EEB People Profiles BioBlitz 2007 Breaking News Photo Gallery Web Donations Contact Us EEB Department
 
             
 
Director's Message
Mission & Goals
Education & Training
BS/MS Program in EEB
UConn Biological Collections
2006 Workshops
Invasive Plant Atlas of New England
CCB Profiles: Directors
   
David L. Wagner
 
   
Dave Wagner is an Associate Professor of Ecology and Evolutionary Biology at the University of Connecticut. He has a BS from Colorado State University and Ph.D. from the University of California at Berkeley. His research interests and taxonomic expertise is with primitive moths, and in particular, Hepialidae (ghost moths) and half dozen microlepidopteran families of leafminers.
 
 
   
He travels yearly to the La Selva Biological Station in Costa Rica where he is working on a faunal survey and digital field guide to the station's moth and butterfly fauna. Together with Larry Gall and Jane O'Donnell, Wagner recently completed work on a butterfly atlas for the state of
 
Connecticut-the summary report, rich in both life history information and images of early stages, is due to be published later this year. Dave also publishes on and maintains a website for dragonflies and damselflies.
 
Wagner is well-known for his involvement in invertebrate conservation. He chairs Connecticut's Advisory Committee on Endangered Invertebrates and is commonly called upon by State and Federal agencies for his advice on the Northeast's imperiled insect biota. Currently, he is involved in two studies focused on matters of insect conservation in the state of Connecticut.
 
Outside of the sphere of Lepidoptera, Wagner serves as vice-chair for the "All Taxa Biodiversity Inventory" currently underway in Great Smoky Mountains National Park, and is presently serving on boards for The Connecticut Chapter of the Nature Conservancy and the Connecticut State Museum of Natural History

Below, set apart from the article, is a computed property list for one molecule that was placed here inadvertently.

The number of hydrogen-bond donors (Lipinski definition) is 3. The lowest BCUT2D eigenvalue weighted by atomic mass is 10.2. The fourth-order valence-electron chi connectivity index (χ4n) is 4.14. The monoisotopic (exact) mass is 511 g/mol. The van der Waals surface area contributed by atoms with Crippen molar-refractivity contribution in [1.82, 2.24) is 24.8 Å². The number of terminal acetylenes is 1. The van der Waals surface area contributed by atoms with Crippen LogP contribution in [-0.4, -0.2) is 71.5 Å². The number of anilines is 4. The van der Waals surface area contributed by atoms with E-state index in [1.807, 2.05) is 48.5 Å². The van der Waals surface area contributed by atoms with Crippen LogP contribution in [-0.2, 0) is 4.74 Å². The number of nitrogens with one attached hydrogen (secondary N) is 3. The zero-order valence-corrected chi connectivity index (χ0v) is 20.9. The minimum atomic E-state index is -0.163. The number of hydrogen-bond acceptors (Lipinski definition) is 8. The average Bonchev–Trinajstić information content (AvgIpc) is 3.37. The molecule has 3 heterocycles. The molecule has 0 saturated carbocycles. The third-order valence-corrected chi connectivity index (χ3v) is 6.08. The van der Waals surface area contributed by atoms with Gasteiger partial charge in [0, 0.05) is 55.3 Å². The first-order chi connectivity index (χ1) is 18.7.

John A. Silander, Jr.
 
John Silander is Professor of Ecology and Evolutionary Biology at the University of Connecticut. He has a Bachelors degree from Pomona College, a Masters degree from the University of Michigan, and a Ph.D. from Duke University. His research interests are in plant ecology (especially genetical, population, community and landscape aspects), biodiversity, biogeography and conservation biology.
 
   
During the past decade Silander has conducted research on: the dynamics and structure of natural forests in northeastern North America, the conservation and loss of rainforests in Madagascar, the integrated and sustainable conservation of the Cape Horn region of South America, the ecology and biogeography of invasive plant species in New England, and
 
the biogeography and biodiversity of plants (especially proteas) in the Cape Floristic Region of South Africa. His research has been supported by the National Science Foundation, the US Department of Agriculture, the MacArthur Foundation, the National Geographic Society, the National Aeronautics and Space Administration, the National Park Service, the US Geological Survey, and other agencies. He has published over 100 scientific papers.
 
Silander's current research takes him to South Africa every year where, in collaboration with ecologists, statisticians, and climate modelers at Duke University, the University of Cape Town and the South African National Biodiversity Institute, he is studying the response of protea species to climate change.  He is also the Principal Investigator of the IPANE (Invasive Plant Atlas of New England) project, which focuses on mapping and forecasting the potential distribution of invasive plant species in New England. The project incorporates early detection of invasive species as well as education and outreach, and the training of a network of New England citizen-scientist volunteers. Collaborators include scientists from UConn and other New England states.
 
Silander serves as Vice-Chair of the Board of Trustees of the Connecticut Chapter of the Nature Conservancy, and is Vice-Chair of the Town of Mansfield Conservation Commission. He was a Fulbright Fellow in Australia, received the Mercer Award from the Ecological Society of America, and the Faculty Excellence Award in Research from the University of Connecticut Alumni Board of Directors.